I would like to pause here and ask you to imagine your own child or yourself as a child in a similar scenario. The child spots a vehicle with an unknown man driving along slowly, observing him. The child feels uneasy, has an bad feeling that this person is stalking him. What would you want your child to do at this point? The child begins to walk faster, hoping it’s all in his head. But the car continues to follow him. The child decides to run the short distance to safety-to his home. The man exits his car and gives chase, perhaps with his weapon already drawn. Imagine it. The Stand Your Ground law would appear to be on the side of Trayvon Martin in this case, as clearly Zimmerman is the aggressor and the pursuer who had JUST BEEN ADVISED not to follow Martin. Consider also that Zimmerman was easily 100 pounds heavier, armed, and eager for a confrontation. As he had stated in his 911 call, “These asshole always get away.” He wasn’t going to let that happen again.

George Zimmerman took his role as captain of the Neighborhood Watch quite seriously. He reportedly helped to thwart other crimes and kept a close eye on everything. Some neighbors felt a bit unnerved by his zeal, but others appreciated that he was keeping an eye on things. The neighborhood watch manual stated:

‘It should be emphasized to members that they do not possess police powers, and they shall not carry weapons or pursue vehicles.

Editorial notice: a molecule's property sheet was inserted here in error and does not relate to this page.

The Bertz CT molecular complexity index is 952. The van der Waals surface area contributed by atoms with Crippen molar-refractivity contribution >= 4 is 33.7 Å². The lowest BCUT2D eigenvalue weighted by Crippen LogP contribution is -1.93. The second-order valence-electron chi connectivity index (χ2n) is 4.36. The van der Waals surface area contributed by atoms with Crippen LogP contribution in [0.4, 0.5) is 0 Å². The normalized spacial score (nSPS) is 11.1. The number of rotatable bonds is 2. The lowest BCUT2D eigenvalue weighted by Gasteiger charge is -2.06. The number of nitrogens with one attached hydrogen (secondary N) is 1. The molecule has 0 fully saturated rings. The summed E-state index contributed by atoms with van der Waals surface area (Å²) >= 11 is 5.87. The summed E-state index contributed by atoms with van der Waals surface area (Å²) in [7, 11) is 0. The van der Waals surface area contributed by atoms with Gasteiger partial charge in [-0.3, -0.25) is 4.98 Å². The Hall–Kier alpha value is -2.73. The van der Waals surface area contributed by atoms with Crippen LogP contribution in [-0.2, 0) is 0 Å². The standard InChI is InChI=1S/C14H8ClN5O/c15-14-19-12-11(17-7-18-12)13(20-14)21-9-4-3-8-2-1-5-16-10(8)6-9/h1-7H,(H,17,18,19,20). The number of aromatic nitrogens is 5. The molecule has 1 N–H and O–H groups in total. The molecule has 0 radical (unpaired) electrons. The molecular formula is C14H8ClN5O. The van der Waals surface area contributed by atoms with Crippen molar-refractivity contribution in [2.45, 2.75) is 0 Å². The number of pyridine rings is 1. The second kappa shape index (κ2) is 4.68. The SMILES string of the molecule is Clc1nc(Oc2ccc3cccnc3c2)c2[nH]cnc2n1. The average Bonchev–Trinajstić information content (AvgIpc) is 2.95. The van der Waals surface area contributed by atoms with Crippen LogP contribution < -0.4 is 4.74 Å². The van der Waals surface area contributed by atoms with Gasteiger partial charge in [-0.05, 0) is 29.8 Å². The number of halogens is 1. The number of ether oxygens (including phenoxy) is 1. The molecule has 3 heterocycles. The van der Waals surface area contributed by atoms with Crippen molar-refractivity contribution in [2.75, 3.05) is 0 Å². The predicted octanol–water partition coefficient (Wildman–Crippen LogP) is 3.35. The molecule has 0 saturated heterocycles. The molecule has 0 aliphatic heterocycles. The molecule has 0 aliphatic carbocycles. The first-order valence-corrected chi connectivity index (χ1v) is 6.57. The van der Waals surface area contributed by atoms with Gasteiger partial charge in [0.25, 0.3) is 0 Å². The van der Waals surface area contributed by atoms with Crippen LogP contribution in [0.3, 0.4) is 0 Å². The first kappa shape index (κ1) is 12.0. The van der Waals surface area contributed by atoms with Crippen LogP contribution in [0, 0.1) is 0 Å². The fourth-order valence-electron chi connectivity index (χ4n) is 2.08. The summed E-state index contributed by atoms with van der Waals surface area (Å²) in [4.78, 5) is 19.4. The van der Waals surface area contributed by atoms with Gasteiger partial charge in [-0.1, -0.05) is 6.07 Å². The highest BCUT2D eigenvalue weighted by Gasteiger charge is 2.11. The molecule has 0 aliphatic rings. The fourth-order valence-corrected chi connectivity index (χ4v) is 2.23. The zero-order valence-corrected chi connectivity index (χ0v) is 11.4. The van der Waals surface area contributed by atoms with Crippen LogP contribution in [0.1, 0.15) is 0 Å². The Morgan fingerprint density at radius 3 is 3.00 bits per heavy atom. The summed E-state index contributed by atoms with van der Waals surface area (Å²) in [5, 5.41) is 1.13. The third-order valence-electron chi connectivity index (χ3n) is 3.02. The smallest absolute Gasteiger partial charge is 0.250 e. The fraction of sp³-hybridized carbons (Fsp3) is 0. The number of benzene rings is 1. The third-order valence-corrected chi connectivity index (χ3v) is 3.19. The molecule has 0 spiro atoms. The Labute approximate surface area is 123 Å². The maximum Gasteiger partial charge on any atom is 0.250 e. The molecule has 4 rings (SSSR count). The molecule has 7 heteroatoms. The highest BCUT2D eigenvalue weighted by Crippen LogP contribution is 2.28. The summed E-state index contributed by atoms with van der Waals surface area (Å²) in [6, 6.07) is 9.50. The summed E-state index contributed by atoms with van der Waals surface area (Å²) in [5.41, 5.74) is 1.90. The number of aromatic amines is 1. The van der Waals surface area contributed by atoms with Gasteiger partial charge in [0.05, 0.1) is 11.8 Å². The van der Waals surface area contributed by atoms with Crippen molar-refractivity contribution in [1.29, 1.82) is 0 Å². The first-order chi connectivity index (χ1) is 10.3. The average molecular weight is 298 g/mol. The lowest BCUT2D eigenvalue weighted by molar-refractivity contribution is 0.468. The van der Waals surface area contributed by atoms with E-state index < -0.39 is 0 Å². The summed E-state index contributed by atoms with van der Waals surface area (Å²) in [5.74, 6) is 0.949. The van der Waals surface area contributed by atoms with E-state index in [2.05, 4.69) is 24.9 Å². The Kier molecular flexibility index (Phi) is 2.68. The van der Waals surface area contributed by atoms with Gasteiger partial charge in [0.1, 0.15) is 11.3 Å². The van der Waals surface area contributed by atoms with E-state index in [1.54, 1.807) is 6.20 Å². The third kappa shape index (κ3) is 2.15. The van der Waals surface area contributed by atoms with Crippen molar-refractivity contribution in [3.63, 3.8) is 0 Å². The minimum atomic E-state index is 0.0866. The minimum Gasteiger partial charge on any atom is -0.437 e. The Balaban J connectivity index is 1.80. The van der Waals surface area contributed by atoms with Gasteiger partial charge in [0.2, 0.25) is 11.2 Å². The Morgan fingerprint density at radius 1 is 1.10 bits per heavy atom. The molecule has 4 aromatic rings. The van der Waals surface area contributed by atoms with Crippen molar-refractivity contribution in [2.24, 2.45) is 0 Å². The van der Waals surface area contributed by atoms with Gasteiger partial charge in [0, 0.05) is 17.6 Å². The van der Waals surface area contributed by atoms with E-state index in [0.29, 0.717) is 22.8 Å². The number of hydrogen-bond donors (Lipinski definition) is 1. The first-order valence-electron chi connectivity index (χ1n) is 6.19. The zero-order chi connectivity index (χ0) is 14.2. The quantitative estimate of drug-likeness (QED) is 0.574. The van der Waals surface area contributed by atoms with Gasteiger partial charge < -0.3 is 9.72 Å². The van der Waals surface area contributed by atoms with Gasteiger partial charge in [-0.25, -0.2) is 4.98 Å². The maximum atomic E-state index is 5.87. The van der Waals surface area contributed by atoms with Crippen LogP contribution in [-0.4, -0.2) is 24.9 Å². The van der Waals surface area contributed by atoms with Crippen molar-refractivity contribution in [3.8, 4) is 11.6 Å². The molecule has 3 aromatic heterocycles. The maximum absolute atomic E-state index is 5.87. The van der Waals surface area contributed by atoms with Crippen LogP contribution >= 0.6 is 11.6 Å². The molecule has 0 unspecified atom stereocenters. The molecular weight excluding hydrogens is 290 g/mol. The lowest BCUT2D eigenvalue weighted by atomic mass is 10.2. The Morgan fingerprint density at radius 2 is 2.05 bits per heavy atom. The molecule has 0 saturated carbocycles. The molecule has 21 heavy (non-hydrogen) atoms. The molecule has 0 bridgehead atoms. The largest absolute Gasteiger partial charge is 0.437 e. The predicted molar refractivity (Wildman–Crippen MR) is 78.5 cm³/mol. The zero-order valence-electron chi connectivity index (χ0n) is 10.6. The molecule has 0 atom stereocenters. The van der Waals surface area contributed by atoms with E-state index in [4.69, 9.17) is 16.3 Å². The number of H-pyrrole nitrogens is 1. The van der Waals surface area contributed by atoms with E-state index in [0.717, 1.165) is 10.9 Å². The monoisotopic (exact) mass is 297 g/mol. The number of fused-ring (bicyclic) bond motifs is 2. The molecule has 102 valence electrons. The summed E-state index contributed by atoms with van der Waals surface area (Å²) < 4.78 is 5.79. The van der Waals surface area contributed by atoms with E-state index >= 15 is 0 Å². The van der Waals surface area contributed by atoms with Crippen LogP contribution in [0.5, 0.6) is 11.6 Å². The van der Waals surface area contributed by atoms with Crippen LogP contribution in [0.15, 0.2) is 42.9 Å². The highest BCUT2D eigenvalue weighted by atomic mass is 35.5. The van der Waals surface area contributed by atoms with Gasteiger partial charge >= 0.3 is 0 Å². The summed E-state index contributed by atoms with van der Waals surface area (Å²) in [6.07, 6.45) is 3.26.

‘They should also be cautioned to alert police or deputies when encountering strange activity. Members should never confront suspicious persons who could be armed and dangerous.”

At a neighborhood community watch meeting, Zimmerman spoke with police volunteer program coordinator Wendy Dorival, who offered guidelines on what to do when a suspicious person is observed:

“I said, ‘If it’s someone you don’t recognize, call us. We’ll figure it out,’ ” Dorival said. “‘Observe from a safe location.’ There’s even a slide about not being vigilante police. I don’t know how many more times I can repeat it.”

(Read more here: http://www.miamiherald.com/2012/03/17/2700249_p3/shooter-of-trayvon-martin-a-habitual.html#storylink=cpy)

Events become chaotic after the point that Zimmerman exits his vehicle and gives chase. The young man bearing only Skittles, Arizona Tea and his cellphone must surely have been fearful and confused. When police arrived at the scene, Zimmerman had blood on the back of his head and on his face from an altercation with Trayvon. I try to imagine what happened: Trayvon was running away. Zimmerman caught up to him and attempted to detain him. Trayvon fought back, perhaps punching him or pushing him down.

A young boy out walking his dog observed part of the altercation. Austin McLendon stated that he heard screams, which ended as soon as a gun was fired. This poor 13-year-old witness wonders if he could have prevented the shooting and feels that Martin was a victim of a stereotype. He is haunted by the events of that day, and thinks that it could have easily been him:

911 calls capture the sounds of screaming and a gunshot. One of the callers, Mary Cutcher was first to witness the dead boy and Zimmerman: